What’s a little mud when in a great boondock?

Saturday, February 17

Buenos Aires National Wildlife Refuge, north of Sasabe, Arizona

The wind and the rain brought birds to our campsite.

I’m inside with the crew when I hear a familiar sound.

“Woo-h00-h00-hoo.”

Hey, that’s a roadrunner!

I find him in the mesquite tree in the turn-around between the Best Little Trailer and the road.   He sees me, flicks his long tail, hops to the ground, and dashes for the tall grass.

Oh well, a photo wouldn’t come out anyway, the way he was backlit by the sun.

That was yesterday.

This morning he’s in the mesquite again.  It’s an excellent perch for soaking up the rays of morning sun.  Again he high-tails it for the tall grass.

I see several Greater Roadrunners while driving to and from Arivaca.  They cross the road on a dead run.  Always a fun surprise!

~ ~ ~

Okay, about allowing the boys to be fully dog . . . 

After three days of rain, Reggie and Roger are pumped up for a good run.  Out the door they go!

Yay!  Fully dog!

As if on cue, a pack of coyotes yip and howl from the wash at the base of our camp’s ridge. Another pack, this one in the field across the road (above photo, taken previously), joins the chorus. Evidently the rain brought coyotes along with the birds.

My heart stops.

Oh, no.

Roger and Reggie go ballistic!

Away they run, barking frantically, across the road and out of sight.

I’m not going to write all that went on.  It was bad enough to experience it once.  I don’t need to relive it.

The short version:  Neither Reggie nor Roger pay any attention to my calls, the air horn, or me disappearing from their sight.  They’re totally engaged in chasing the coyotes.  When they are like that, nothing else exists or matters.

Eventually, at a time of their choosing and by the grace of a merciful God, the coyote-hunters return to camp unharmed.

It comes down to this:

Do I want Reggie and Roger fully dog . . . and fully dead?

The boys are back on the tether until we’re in a safer environment.

~ ~ ~

Sunday, February 18

It’s cold this morning.  I turn on the Wave 3 heater around seven and later the boys wake to a cozy, comfy home.  We wait for the sun to warm the air outside, enough for an enjoyable walk down our road.

It’s great to have blue sky again!

When I clip the crew onto the ends of the tether, they don’t seem at all disappointed.  Reg and Rog live in the moment and in this moment they are happy I’m taking them for a walk!

Border Patrol vehicles pass our campsite regularly.

And a helicopter goes over occasionally.  I see a patrol vehicle driving by a couple times during the day.  During the night the light on the roof of their vehicle scans the grassland, including our campsite.  Sometimes, when a patrol arrives from the direction of the main road and turns around in our campsite, I suspect that they’re checking on me.  If so, I appreciate that.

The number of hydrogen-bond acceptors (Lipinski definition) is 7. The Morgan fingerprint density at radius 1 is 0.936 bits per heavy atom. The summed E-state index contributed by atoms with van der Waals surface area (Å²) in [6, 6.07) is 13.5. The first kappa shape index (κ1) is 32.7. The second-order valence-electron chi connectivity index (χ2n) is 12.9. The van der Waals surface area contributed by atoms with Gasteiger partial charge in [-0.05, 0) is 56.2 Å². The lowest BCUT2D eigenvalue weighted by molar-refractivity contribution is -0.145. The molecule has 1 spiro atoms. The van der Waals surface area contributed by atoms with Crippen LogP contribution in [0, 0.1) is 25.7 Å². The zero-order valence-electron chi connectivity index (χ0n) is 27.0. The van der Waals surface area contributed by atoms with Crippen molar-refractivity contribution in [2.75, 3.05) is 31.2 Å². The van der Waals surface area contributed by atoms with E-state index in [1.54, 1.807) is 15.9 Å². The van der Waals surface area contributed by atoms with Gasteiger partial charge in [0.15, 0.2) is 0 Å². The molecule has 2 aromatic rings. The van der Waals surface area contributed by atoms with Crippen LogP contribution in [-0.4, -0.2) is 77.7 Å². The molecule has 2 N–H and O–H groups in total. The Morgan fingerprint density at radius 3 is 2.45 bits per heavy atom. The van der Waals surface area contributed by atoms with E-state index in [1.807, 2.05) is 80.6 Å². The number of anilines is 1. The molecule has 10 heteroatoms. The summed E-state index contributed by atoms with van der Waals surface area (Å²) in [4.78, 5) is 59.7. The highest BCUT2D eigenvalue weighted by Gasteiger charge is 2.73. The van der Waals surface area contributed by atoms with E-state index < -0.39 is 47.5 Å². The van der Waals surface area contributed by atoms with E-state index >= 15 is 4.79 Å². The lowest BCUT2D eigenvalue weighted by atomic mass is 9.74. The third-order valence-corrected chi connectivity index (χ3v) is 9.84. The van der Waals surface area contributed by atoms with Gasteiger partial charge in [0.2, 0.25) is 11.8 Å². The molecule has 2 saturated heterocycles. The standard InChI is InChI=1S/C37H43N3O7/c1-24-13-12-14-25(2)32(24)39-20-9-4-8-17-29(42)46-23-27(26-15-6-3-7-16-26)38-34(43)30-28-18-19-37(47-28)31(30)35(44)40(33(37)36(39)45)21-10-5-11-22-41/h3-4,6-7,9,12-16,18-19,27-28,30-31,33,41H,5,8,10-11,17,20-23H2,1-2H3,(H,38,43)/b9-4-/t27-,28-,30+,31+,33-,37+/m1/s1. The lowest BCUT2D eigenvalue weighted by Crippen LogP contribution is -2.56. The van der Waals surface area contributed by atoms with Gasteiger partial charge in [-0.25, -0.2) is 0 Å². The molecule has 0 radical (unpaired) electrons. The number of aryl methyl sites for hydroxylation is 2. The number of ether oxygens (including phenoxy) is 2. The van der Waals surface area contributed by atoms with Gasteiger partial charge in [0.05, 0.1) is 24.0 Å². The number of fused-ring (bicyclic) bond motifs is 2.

However, with all the rain, the road is torn up.

“We have to go back.  It’s too muddy.”

Roger follows his habit . . . .

Immediately, upon turning for home, he becomes Super Happy Dog and spurs Reggie to join him in play.

.”Okay, let’s settle down.  You’ll be covered in mud!”

Roger investigates one of the many burrows along the roadside.

I’d love to know what type of animal makes these homes.

The holes are about six inches in diameter. At first I thought a Burrowing Owl, but I haven’t heard any owls at this camp.

Kitfox maybe?  Very large rodents?

Whatever it is, evidently it doesn’t mind road noise!

The next photo is my favorite out of this batch.  

It’s filled with the things I love:  My crew, of course.  The Best Little Trailer and the Perfect Tow Vehicle nestled in a quiet, secluded boondock.  All of it embraced by natural surroundings, an expansive horizon, and glorious blue sky.   What a blessing to have all of this and with no schedule to keep!

Well, there is that pesky 14-day limit.

Monday (tomorrow) is our last day.  If the road is still in bad shape and the wind is strong and gusty, as some predict, I don’t think anyone would argue against us staying an additional day.

The crew tries to lead me past our campsite.

“No, we aren’t going that way.  It’s muddy that way, too.  Come on home. . . .”

It looks like more rain is coming.

These clouds are approaching from the southwest.   I read online predictions for rain beginning tomorrow, Monday, and even on Tuesday, too.  That’s okay.  We need rain.

Today we will enjoy what we have while we have it and tomorrow we will do the same.

rvsue

NOTE:  Already, as I type this, the blue has turned to grey overcast.  That rain may arrive sooner than tomorrow. The only thing I don’t like about rainy days is I can’t use my griddle! —  Sue

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